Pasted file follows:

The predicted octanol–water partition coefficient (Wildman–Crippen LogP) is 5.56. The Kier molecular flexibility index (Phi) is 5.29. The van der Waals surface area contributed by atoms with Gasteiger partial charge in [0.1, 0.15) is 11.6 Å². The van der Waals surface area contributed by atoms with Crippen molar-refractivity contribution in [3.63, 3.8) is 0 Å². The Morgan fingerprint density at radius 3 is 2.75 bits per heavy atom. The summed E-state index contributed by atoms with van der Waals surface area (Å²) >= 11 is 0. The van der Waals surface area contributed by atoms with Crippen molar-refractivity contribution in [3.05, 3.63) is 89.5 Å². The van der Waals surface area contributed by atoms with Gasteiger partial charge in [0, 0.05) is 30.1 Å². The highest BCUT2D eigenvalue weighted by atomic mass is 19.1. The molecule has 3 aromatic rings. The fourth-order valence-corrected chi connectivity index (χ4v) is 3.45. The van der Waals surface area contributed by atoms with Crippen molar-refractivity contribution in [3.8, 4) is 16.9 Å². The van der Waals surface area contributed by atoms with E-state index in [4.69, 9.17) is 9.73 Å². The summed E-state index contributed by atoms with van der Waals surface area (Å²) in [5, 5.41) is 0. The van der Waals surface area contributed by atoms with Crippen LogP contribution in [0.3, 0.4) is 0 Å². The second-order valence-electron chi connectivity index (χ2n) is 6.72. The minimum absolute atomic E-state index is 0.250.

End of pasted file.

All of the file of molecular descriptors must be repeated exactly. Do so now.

The predicted octanol–water partition coefficient (Wildman–Crippen LogP) is 5.56. The Kier molecular flexibility index (Phi) is 5.29. The van der Waals surface area contributed by atoms with Gasteiger partial charge in [0.1, 0.15) is 11.6 Å². The van der Waals surface area contributed by atoms with Crippen molar-refractivity contribution in [3.63, 3.8) is 0 Å². The Morgan fingerprint density at radius 3 is 2.75 bits per heavy atom. The summed E-state index contributed by atoms with van der Waals surface area (Å²) >= 11 is 0. The van der Waals surface area contributed by atoms with Crippen molar-refractivity contribution in [3.05, 3.63) is 89.5 Å². The van der Waals surface area contributed by atoms with Gasteiger partial charge in [0, 0.05) is 30.1 Å². The highest BCUT2D eigenvalue weighted by atomic mass is 19.1. The molecule has 3 aromatic rings. The fourth-order valence-corrected chi connectivity index (χ4v) is 3.45. The van der Waals surface area contributed by atoms with Crippen molar-refractivity contribution in [3.8, 4) is 16.9 Å². The van der Waals surface area contributed by atoms with E-state index in [4.69, 9.17) is 9.73 Å². The summed E-state index contributed by atoms with van der Waals surface area (Å²) in [5, 5.41) is 0. The van der Waals surface area contributed by atoms with Crippen LogP contribution in [0.3, 0.4) is 0 Å². The second-order valence-electron chi connectivity index (χ2n) is 6.72. The minimum absolute atomic E-state index is 0.250.